Michael’s show was cut on a moviola so you were literally dealing with holding the film in your hand and taping it together. That was a very deliberate process and I loved watching that happen. The sound effects people would get a hold of it and they would build all the sound effects reels. Then the show would go to David Rose and he would go away for five days and write a beautiful score and he would come back with a sixty-piece orchestra and play this gorgeous music, and oh my god, we have a show here. You didn’t really feel like you had a show when you came off the stage. You knew you had the pieces, but you didn’t have a show yet. It didn’t become a show until all these other people got their hands on it. And that process is really exciting to me.

While I didn’t get the chance on Little House to have any responsibilities beyond acting, I appreciated and respected what was being done there because the outcomes were always wonderful. We had a very skilled group of people working on the show who understood Michael’s vision and they delivered that vision for ten seasons, and Michael got all of us to deliver it too.

My work now puts me in every phase of the process and I love it.

Is too much involvement a good thing?

You need to have other people to see things you can’t. If you work totally alone inevitably there are things that are going to get missed. It’s tough when you don’t see mistakes until it’s too late to fix them. In the very end, it’s all done, it’s in the can and you send it out. You relax a little bit and after some time has passed you watch it again, and you see that you missed something. It’s heartbreaking, but at the same time it’s part of the process. In today’s world it’s not all bad because it gives people who are watching what you’re doing an opportunity to see it, find it, comment on it, talk about it on blogs. It becomes more of a participatory thing for people.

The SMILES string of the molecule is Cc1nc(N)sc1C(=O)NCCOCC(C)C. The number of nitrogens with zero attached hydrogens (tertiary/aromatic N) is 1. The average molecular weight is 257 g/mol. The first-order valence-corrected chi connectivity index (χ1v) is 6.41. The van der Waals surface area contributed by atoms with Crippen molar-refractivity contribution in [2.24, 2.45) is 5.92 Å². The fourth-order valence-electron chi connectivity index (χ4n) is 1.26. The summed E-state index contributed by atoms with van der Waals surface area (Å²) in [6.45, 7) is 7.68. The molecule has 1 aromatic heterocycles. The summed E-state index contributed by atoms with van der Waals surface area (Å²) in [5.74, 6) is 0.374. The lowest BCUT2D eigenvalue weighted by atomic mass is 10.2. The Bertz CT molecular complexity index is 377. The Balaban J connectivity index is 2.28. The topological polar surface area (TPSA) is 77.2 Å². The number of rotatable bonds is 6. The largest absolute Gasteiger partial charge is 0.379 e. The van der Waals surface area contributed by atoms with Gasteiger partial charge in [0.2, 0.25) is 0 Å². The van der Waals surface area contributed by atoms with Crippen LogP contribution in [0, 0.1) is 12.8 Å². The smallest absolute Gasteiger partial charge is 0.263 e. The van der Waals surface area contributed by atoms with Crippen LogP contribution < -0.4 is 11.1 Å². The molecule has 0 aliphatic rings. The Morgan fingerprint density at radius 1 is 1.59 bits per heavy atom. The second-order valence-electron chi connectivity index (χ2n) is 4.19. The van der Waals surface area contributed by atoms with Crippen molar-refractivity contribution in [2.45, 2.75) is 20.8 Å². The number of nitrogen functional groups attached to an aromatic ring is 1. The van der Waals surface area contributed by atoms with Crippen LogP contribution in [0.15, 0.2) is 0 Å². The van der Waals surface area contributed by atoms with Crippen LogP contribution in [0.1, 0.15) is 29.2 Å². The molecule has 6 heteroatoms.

The most recent thing that I finished yesterday, I watched it today I saw a mistake and it’s too late. I can’t fix it now. I can fix it in the next run of the show, but I can’t fix it now. It’s just part of it and I have to live with that.

Many years after Little House on the Prairie ended, the show became available on DVD. You had a hand in producing some of the bonus content for those DVDs. Can you tell us how you became involved in this project?

I was contacted by Imavision to come and do an interview for Seasons 6, 7, 8 and 9. Patrick Loubatière—who you know from France—is Imavision’s expert on Little House. I’ve never met anybody who knows more about Little House the television series than Patrick does. So I sat down with Patrick for an interview. He asked great questions and these interviews have showed up on Seasons 6, 7, 8 and 9.